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The GOATS / PUMA A PAIR OF BANNED SPIKE BRUSH SHOES GIVEN TO OLYMPIC HURDLER CHERRIE SHERRARD FOR THE OLYMPIC TRIALS, ECHO SUMMIT, CALIFORNIA, 1968

Lot 12
PUMA: A PAIR OF BANNED SPIKE "BRUSH" SHOES GIVEN TO OLYMPIC HURDLER CHERRIE SHERRARD FOR THE OLYMPIC TRIALS, ECHO SUMMIT, CALIFORNIA, 1968
Ending from 29 September 2022, 13:00 PDT
Online, New York

US$5,000 - US$7,000

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PUMA: A PAIR OF BANNED SPIKE "BRUSH" SHOES GIVEN TO OLYMPIC HURDLER CHERRIE SHERRARD FOR THE OLYMPIC TRIALS, ECHO SUMMIT, CALIFORNIA, 1968

A pair of red suede leather shoes with white leather Puma trim and velcro straps, the underside each with 68 spikes. The left shoe with the numbers "8-296-263" stamped twice to the interior side lining, and indistinctly stamped "8" to the interior sole; the right shoe stamped "8-296-263" once to the interior side lining, and labeled "PUMA does it with Quality/macht's mit Qualität/c'est la Qualité" to the interior sole.

Footnotes

In September 1968, at the U.S. Olympic track trials at Echo Summit, Tahoe, Puma presented college sprinters Tommie Smith and John Carlos with a pair of these revolutionary new spike shoes for their 200m final. Designed to interact with the new tartan running surface which would debut at the 1968 Olympics in Mexico City, Smith declined to wear the shoe for the final but Carlos embraced the new technology and finished an easy two strides ahead of the competition, running a personal best of 19.7 seconds, the first sub-20 second 200m ever run.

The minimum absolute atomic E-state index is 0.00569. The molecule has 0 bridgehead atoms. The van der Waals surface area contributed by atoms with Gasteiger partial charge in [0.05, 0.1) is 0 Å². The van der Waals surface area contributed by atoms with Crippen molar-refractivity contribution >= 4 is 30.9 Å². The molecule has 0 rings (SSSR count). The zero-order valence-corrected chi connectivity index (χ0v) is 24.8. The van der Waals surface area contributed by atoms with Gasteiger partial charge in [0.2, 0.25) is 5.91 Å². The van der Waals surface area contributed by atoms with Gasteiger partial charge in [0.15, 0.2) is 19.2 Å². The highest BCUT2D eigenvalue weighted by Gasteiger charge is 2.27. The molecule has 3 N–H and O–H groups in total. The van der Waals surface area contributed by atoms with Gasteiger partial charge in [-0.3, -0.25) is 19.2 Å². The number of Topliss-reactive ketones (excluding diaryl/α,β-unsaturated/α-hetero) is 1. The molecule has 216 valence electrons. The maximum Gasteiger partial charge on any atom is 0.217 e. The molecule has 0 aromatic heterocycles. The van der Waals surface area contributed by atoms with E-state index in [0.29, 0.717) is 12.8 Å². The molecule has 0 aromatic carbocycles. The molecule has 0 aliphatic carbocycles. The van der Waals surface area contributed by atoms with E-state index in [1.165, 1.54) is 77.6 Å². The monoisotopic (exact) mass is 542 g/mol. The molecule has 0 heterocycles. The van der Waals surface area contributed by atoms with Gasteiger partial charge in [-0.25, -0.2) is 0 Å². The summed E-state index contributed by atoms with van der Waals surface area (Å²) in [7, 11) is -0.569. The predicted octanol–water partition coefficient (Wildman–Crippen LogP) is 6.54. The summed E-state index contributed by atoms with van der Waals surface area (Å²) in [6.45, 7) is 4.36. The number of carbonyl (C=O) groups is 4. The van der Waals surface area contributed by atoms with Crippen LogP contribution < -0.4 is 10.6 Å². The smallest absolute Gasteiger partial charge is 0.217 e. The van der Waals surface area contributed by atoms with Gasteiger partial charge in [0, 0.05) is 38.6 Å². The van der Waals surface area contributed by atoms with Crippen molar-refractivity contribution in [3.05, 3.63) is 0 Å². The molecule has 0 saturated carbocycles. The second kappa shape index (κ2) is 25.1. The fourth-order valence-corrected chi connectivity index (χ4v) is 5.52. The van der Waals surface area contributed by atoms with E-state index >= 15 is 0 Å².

With a new world record in the making, it was bound to draw scrutiny from Olympic officials, not least because two other athletes, also wearing the Puma brush shoe, had broken records in preceding weeks - Vince Matthews and Lee Evans in the 400m heats and final. International Association of Athletics Federation rules stipulated that shoes could have no more than 8 spikes but those rules were written for dirt tracks, not this new tartan surface. Puma hoped to edge ahead of the competition, Adidas, and create a new shoe for the new running surface and by introducing the thin spikelettes or brush spikes, they hoped each row would be considered as a single spike for IAAF purposes.

Two weeks before the Olympics opened, the IAAF announced that no technical rule could be changed during an Olympic year and the 8 spike rule held. Cue rumors of intervention and blackmail from Adidas but there was nothing to be done, the IAAF had spoken. Evans, Smith and Carlos all wore traditional shoes at the Olympics; Evans broke his record yet again but maintained that he could have gone even faster in the brush shoe and Smith beat Carlos to take gold and bronze medals respectively. Despite the controversial build up to the Games, the legacy of those games was Smith and Carlos standing on the winners' podium raising a black gloved fist as "The Star-Spangled Banner" played.

Only 500 pairs were made, 100 of which were sent to the Olympic Trials in Tahoe. Many of the track athletes were presented with the shoes but very few elected to use them. This pair was given to Cherrie Sherrard who competed in the 80m Hurdles. Sherrard had a highly successful track career, winning a place on the 1964 U.S. Olympics Team after winning a silver in the trials with a time of 10.9 seconds. In Tokyo, she placed 5th in her Heat, narrowly missing out on a place in the Semifinal. In 1965, Sherrard went on to win gold at the U.S. Track and Field Championships. Sherrard elected not to wear the brush shoe at the 1968 Olympics Trials and sadly, not being at her best after a hospital stay, missed out on qualifying.

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